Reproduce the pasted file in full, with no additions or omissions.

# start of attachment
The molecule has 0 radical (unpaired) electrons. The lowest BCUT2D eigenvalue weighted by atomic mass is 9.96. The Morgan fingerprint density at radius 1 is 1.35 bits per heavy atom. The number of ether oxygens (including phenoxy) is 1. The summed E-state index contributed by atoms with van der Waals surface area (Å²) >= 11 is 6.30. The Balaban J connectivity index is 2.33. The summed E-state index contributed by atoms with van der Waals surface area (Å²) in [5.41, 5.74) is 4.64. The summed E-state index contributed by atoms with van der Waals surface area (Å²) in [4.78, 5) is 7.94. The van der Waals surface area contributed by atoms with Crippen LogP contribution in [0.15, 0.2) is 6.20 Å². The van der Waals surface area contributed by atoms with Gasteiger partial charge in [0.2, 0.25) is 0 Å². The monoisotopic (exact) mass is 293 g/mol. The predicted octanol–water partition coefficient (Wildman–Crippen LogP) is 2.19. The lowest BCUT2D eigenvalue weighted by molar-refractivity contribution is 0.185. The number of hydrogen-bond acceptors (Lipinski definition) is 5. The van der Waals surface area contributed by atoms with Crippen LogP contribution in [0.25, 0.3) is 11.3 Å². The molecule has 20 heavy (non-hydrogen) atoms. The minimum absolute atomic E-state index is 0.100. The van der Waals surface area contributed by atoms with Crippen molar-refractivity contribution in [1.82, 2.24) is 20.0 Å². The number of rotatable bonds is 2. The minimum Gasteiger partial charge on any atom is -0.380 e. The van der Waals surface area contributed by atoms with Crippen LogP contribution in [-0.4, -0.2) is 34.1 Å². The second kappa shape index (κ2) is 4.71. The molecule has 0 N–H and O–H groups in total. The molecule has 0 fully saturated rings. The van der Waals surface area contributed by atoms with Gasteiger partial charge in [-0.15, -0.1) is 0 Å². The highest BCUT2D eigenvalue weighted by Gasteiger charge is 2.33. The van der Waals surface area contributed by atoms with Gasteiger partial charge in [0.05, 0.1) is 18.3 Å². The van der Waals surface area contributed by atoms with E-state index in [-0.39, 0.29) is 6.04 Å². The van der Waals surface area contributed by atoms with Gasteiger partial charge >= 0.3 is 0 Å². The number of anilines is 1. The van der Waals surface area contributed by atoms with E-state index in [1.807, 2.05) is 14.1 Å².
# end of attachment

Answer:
The molecule has 0 radical (unpaired) electrons. The lowest BCUT2D eigenvalue weighted by atomic mass is 9.96. The Morgan fingerprint density at radius 1 is 1.35 bits per heavy atom. The number of ether oxygens (including phenoxy) is 1. The summed E-state index contributed by atoms with van der Waals surface area (Å²) >= 11 is 6.30. The Balaban J connectivity index is 2.33. The summed E-state index contributed by atoms with van der Waals surface area (Å²) in [5.41, 5.74) is 4.64. The summed E-state index contributed by atoms with van der Waals surface area (Å²) in [4.78, 5) is 7.94. The van der Waals surface area contributed by atoms with Crippen LogP contribution in [0.15, 0.2) is 6.20 Å². The van der Waals surface area contributed by atoms with Gasteiger partial charge in [0.2, 0.25) is 0 Å². The monoisotopic (exact) mass is 293 g/mol. The predicted octanol–water partition coefficient (Wildman–Crippen LogP) is 2.19. The lowest BCUT2D eigenvalue weighted by molar-refractivity contribution is 0.185. The number of hydrogen-bond acceptors (Lipinski definition) is 5. The van der Waals surface area contributed by atoms with Crippen LogP contribution in [0.25, 0.3) is 11.3 Å². The molecule has 20 heavy (non-hydrogen) atoms. The minimum absolute atomic E-state index is 0.100. The van der Waals surface area contributed by atoms with Crippen molar-refractivity contribution in [1.82, 2.24) is 20.0 Å². The number of rotatable bonds is 2. The minimum Gasteiger partial charge on any atom is -0.380 e. The van der Waals surface area contributed by atoms with Crippen LogP contribution in [-0.4, -0.2) is 34.1 Å². The second kappa shape index (κ2) is 4.71. The molecule has 0 N–H and O–H groups in total. The molecule has 0 fully saturated rings. The van der Waals surface area contributed by atoms with Gasteiger partial charge in [-0.15, -0.1) is 0 Å². The highest BCUT2D eigenvalue weighted by Gasteiger charge is 2.33. The van der Waals surface area contributed by atoms with Gasteiger partial charge in [0.05, 0.1) is 18.3 Å². The van der Waals surface area contributed by atoms with E-state index in [-0.39, 0.29) is 6.04 Å². The van der Waals surface area contributed by atoms with Gasteiger partial charge >= 0.3 is 0 Å². The number of anilines is 1. The van der Waals surface area contributed by atoms with E-state index in [1.807, 2.05) is 14.1 Å².